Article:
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Monday, March 30, 2015

Lessons from Mike

My favorite neighbor passed away last week. While his passing leaves me sad both for him and his family, I'm also grateful that our paths crossed. I'm happy I had the chance to get to know him, and I learned a lot about life just by observing him.

I met Mike* when I moved into my condo/apartment complex back in 2012. It was a beautiful, autumn day and I stood outside while movers brought my belongings up the flight of steps into my unit. As I watched the men carry my couch up the stairs,  I noticed the exterior door open in the unit directly below mine. A very elderly man shuffled out, closed the door behind him, then made his way to where I stood.

He stood about 6ft 3in tall, and even though he needed a cane to help steady his walking, his back was ramrod straight, his smile bright, and he wore his World War II veteran's cap proudly. He smiled, loudly introduced himself as Mike, and shook my hand. His skin was papery-dry, but his strong grip surprised me. He might be over 90 years old, but he certainly wasn't frail.

I told him my name was Nancy, and we started to talk. I noticed right away that he had trouble hearing -- he spoke very loudly and had difficulty understanding me. Even with hearing aids, I needed to speak loudly in order for him to understand me. Mike apologized for that. He explained that his hearing problems started when he was young, serving on the deck of an aircraft carrier during World War II. South Pacific. Seems the noise of the guns and airplanes took its toll on his hearing. Back then, hearing protection wasn't standard issue on a carrier.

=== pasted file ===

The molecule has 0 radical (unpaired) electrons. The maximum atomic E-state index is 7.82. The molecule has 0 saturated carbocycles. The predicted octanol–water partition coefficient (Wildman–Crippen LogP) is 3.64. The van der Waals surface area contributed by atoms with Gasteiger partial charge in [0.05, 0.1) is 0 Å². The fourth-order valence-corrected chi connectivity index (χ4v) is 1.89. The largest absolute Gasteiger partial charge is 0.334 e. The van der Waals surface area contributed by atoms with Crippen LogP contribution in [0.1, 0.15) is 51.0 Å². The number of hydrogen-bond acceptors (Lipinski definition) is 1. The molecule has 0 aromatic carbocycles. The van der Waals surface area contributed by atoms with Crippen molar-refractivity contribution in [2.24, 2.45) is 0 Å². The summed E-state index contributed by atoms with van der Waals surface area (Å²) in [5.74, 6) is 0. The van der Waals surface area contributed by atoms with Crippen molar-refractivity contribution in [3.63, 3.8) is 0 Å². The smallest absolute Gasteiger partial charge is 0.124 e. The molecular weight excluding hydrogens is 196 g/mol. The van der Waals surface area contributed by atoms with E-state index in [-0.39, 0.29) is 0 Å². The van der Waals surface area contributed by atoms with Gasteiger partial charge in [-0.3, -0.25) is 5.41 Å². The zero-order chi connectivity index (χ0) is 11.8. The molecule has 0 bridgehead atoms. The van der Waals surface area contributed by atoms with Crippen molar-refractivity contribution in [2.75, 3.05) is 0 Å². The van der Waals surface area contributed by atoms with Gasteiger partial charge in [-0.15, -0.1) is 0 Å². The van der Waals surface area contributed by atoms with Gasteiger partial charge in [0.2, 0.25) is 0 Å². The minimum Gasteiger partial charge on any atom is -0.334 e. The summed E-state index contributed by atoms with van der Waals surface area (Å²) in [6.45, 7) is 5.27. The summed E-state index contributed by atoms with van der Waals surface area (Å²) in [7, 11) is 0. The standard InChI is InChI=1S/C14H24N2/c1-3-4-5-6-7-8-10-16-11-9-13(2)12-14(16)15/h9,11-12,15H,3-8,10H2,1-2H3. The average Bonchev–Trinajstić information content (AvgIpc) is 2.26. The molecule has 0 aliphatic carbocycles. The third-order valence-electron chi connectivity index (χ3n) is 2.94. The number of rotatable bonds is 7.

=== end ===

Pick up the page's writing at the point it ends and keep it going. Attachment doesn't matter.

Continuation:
I smiled and told him that it wasn't a problem. I also thanked him for his service. He smiled back at me, saluted, welcomed me to the neighborhood, then said he needed to get on with his morning walk. He shuffled off for about an hour of walking around the neighborhood, something he did each morning and afternoon. It seems he liked being active, even at 93 years of age.

Mike taught me a lot about living a good life. He didn't teach me directly, though -- that wasn't his way.

I came to learn that his wife of over 65 years had passed away just a few months before I moved in. For the first year or so, I'd sometimes hear him crying through our open windows or through the walls (the walls are pretty thin here), or see him sitting on his front porch, seemingly lost in memory and with a few tears streaming down his face. I couldn't imagine dealing with the loss of someone who'd been that close for so long. He really missed her and was confident enough in himself that he didn't care if other people saw his occasional bouts of grief. But when I (later) asked Mike about her, he didn't talk about being sad. Instead, he spoke of their love, their life together, their wonderful kids, grandchildren, and great-grandchildren.

Always positive, always loving, always kind, always smiling.

I helped Mike when I could: I showed him how to use his new cell phone, helped him walk to the coffee shop when the sidewalks were icy, and even cooked for him and got his groceries from time to time. I never knew my grandfathers, so it was nice for me to have someone grandfatherly in my life. It just felt right, somehow, to lend a hand when his family or friends couldn't be around.

Mike seemed to have a smile on his face constantly and never spoke a bad word about anyone, at least that I ever heard. He loved talking to people, loved his family, and especially loved spending time doting on his great-grandchildren (a toddler and an infant). Love of family and friends was the most important thing to him. Whenever I sat down with him, he never wanted to talk about his career or his time in the Navy or the state of the world today -- he simply wanted to talk about family, friends, life, and love.

To him, nothing else mattered.

As the seasons passed, Mike's walking slowed and his hearing loss worsened. But that didn't stop his smiling. By December of 2014, his COPD (chronic obstructive pulmonary disease, from smoking during his younger years) worsened and he didn't walk as much. He still smiled, though, even though he was effectively homebound now.

His family still visited, and I dropped in occasionally just to check up on him. It was clear his health was failing, although he still had nothing but smiles and kind words for everyone. And tickles for his great-grandkids. Everyone delighted in the tickles!